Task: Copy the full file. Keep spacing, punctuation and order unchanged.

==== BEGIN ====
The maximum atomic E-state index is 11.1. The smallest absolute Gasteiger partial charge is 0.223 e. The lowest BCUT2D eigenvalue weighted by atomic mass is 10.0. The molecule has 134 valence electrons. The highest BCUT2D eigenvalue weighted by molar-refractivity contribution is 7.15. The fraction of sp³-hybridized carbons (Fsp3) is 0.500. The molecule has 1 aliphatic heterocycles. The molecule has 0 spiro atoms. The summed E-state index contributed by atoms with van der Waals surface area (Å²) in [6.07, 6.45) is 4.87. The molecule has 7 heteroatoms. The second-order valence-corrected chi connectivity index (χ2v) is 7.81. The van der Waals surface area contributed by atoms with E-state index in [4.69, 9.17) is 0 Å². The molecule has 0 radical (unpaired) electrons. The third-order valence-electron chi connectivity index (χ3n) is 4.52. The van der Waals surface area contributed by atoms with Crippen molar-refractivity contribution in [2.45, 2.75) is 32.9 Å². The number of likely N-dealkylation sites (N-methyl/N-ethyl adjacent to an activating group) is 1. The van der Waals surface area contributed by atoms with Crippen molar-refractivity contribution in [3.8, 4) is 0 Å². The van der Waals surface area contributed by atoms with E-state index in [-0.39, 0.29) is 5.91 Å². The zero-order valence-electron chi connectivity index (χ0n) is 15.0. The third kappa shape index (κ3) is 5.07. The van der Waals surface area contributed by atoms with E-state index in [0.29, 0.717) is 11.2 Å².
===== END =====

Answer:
The maximum atomic E-state index is 11.1. The smallest absolute Gasteiger partial charge is 0.223 e. The lowest BCUT2D eigenvalue weighted by atomic mass is 10.0. The molecule has 134 valence electrons. The highest BCUT2D eigenvalue weighted by molar-refractivity contribution is 7.15. The fraction of sp³-hybridized carbons (Fsp3) is 0.500. The molecule has 1 aliphatic heterocycles. The molecule has 0 spiro atoms. The summed E-state index contributed by atoms with van der Waals surface area (Å²) in [6.07, 6.45) is 4.87. The molecule has 7 heteroatoms. The second-order valence-corrected chi connectivity index (χ2v) is 7.81. The van der Waals surface area contributed by atoms with E-state index in [4.69, 9.17) is 0 Å². The molecule has 0 radical (unpaired) electrons. The third-order valence-electron chi connectivity index (χ3n) is 4.52. The van der Waals surface area contributed by atoms with Crippen molar-refractivity contribution in [2.45, 2.75) is 32.9 Å². The number of likely N-dealkylation sites (N-methyl/N-ethyl adjacent to an activating group) is 1. The van der Waals surface area contributed by atoms with Crippen molar-refractivity contribution in [3.8, 4) is 0 Å². The van der Waals surface area contributed by atoms with E-state index in [-0.39, 0.29) is 5.91 Å². The zero-order valence-electron chi connectivity index (χ0n) is 15.0. The third kappa shape index (κ3) is 5.07. The van der Waals surface area contributed by atoms with E-state index in [0.29, 0.717) is 11.2 Å².